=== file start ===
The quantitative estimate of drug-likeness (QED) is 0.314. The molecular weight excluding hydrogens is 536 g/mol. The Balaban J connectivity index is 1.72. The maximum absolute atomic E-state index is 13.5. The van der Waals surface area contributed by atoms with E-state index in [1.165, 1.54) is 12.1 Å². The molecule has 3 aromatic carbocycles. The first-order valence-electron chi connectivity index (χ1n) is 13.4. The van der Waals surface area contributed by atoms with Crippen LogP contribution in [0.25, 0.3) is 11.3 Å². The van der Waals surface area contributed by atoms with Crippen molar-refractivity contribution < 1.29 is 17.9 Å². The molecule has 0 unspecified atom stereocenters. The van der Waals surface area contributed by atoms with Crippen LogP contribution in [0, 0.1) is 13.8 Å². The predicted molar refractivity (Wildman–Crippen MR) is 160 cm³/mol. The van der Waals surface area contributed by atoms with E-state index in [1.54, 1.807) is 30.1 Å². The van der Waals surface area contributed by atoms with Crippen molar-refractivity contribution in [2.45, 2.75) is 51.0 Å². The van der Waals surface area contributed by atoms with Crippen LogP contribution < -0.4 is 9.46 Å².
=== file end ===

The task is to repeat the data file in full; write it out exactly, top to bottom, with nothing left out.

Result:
The quantitative estimate of drug-likeness (QED) is 0.314. The molecular weight excluding hydrogens is 536 g/mol. The Balaban J connectivity index is 1.72. The maximum absolute atomic E-state index is 13.5. The van der Waals surface area contributed by atoms with E-state index in [1.165, 1.54) is 12.1 Å². The molecule has 3 aromatic carbocycles. The first-order valence-electron chi connectivity index (χ1n) is 13.4. The van der Waals surface area contributed by atoms with Crippen LogP contribution in [0.25, 0.3) is 11.3 Å². The van der Waals surface area contributed by atoms with Crippen molar-refractivity contribution < 1.29 is 17.9 Å². The molecule has 0 unspecified atom stereocenters. The van der Waals surface area contributed by atoms with Crippen LogP contribution in [0, 0.1) is 13.8 Å². The predicted molar refractivity (Wildman–Crippen MR) is 160 cm³/mol. The van der Waals surface area contributed by atoms with E-state index in [1.54, 1.807) is 30.1 Å². The van der Waals surface area contributed by atoms with Crippen molar-refractivity contribution in [2.45, 2.75) is 51.0 Å². The van der Waals surface area contributed by atoms with Crippen LogP contribution < -0.4 is 9.46 Å².